George Michael, a hard-driving, colorful, respected sportscaster at Washington’s Channel 4, died early Thursday of leukemia at DC’s Sibley Hospital. Since 1980 he had been a dominant personality in television sports coverage. Here is a What I’ve Learned interview he did with The Washingtonian‘s Harry Jaffe that appeared in the March 2007 issue of the magazine.
George Michael has shown viewers lots of big plays. What does he think of Dan Snyder? How is all that money changing sports?
Washingtonians know George Michael as the sportscaster who has anchored Channel 4’s local coverage since 1980. But few know that the woman writing his scripts for the last 27 years has been his wife, Pat Lackman.
In 1984 they created the nationally syndicated program The George Michael Sports Machine. It pioneered the use of the highlight reel and paved the way for ESPN’s sports-highlight shows.
In November, NBC told Michael he would have to lay off half of his 20-member staff to cut costs. Michael says he was offered more money to remain as anchor but he didn’t want to stay without his staff, especially his wife.
“There’ll never be another woman sportswriter like Pat,” he says. “It’s painful to think that what we do is going away.”
Michael, 67, is a native of St. Louis. He started reporting on sports for radio stations in Philadelphia. Lackman, a Philly girl, met Michael the summer before her senior year at Villanova when she was an intern at WFIL, the radio station where he worked. Michael was divorced and raising three young children, Brad, Michelle, and Cindi. The two worked together in New York, married in 1978, and moved to Washington in 1980. Michael and Lackman, 53, live on a horse farm in Comus, Maryland.
Their last day working together on the anchor desk is March 1. He’ll continue to appear on the station’s interview shows.
How did you end up working together?
George Michael: We started dating in 1974 in Philadelphia. When I moved to New York, I needed help. It was a Super Bowl Sunday and our writer/producer called in sick. I said, “Pat, I need you to write.” She wrote the Super Bowl script that Sunday.
It was so good that Roger Grimsby, the WABC-TV anchor, said to me, “Who the hell is that writer?”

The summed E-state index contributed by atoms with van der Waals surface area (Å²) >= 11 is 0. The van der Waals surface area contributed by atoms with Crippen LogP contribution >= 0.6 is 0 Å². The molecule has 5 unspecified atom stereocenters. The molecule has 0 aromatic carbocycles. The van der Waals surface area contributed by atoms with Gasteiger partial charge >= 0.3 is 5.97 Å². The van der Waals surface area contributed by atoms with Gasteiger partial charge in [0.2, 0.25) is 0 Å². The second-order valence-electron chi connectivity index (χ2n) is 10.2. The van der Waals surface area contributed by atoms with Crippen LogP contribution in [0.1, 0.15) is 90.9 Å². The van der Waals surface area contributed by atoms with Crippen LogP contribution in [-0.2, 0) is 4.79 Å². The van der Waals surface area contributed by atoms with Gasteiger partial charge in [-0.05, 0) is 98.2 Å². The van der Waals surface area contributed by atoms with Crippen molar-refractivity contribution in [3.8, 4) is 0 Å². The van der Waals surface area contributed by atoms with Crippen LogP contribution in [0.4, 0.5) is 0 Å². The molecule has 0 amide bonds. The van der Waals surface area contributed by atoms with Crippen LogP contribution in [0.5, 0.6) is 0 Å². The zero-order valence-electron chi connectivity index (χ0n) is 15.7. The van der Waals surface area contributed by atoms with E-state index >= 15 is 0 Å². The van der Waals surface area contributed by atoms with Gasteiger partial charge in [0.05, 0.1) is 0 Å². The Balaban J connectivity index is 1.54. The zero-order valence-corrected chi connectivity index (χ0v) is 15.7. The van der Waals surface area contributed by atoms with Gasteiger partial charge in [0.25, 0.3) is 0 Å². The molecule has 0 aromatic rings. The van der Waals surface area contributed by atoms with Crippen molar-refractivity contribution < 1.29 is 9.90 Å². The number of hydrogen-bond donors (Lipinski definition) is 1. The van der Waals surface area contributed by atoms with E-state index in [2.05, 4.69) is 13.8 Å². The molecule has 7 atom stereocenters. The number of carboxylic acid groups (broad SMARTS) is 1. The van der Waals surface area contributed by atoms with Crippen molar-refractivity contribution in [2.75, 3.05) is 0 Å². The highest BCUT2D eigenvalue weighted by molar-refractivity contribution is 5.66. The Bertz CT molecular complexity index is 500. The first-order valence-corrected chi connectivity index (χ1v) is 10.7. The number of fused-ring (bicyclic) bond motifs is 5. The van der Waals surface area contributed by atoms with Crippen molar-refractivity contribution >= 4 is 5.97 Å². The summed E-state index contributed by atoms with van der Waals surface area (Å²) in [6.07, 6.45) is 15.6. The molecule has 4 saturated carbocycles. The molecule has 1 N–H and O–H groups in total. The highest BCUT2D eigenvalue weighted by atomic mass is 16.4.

I said, “Are you asking for a lecherous reason?”
He said, “She’s good.”
So I said to her, “Bingo! You’re doing it.”
When we were dating, I asked if she was willing to accept three kids, because I was a bachelor father. On Easter 1978, the kids and I had been together three or four years. At brunch, my two older kids put their little sister up to a ruse. She said, “Dad, we want to know when Pat’s going to be Mom.”
That was in April. We got married in November. My son stood up for me, and our daughters were bridesmaids.
What brought you to Washington?
Michael: In 1980 I was hired to build a sports department at Channel 4. Before I got here, there had been 14 sportscasters in 16 years. John Rohrbeck, the general manager, met Pat and me. She agreed to help, but she wanted to be home with the kids.
Pat Lackman: I said I’d help get it started, but if I wanted to go do something else, I’d go. Then they said, “Well, why don’t you write for news?” I said, “I don’t want to write about rapes and murders every night.” George said, “Well, if you’re going to do this, you might as well do it here in sports.” I said okay. I didn’t plan to stay, but I learned to love it.
Michael: When John Rohrbeck hired me, he said, “I want to build the biggest and best sports department in the country. Our station’s in fourth place. With you we can do something we’ve never done anywhere else.” The Sports Machine started as Sports Final in 1980.
Was it fun back then?
Lackman: Tremendously fun. There was such an air of “Let’s go get ’em—whatever we have to do! We’re a team. We can do this. We can win in this market.”
When did The Sports Machine become the number-one local sports program?
Michael: In ’84. One of the reasons for the station’s success was that we built a team image. On the team, Jim Vance and I became inseparable friends. Vance is not just somebody I work with. I love that man.
Lackman: They thought it was important to promote the Channel 4 team.
Michael: Everything was about the team, and Rohrbeck said, “I’m going to use sports to make us number one.
What’s changed since then?
Michael: Sportscasting has become more personality-driven. It used to be if you had a lot of tape, you won. Well, now you’ve got the pictures, but you’d better have a good story.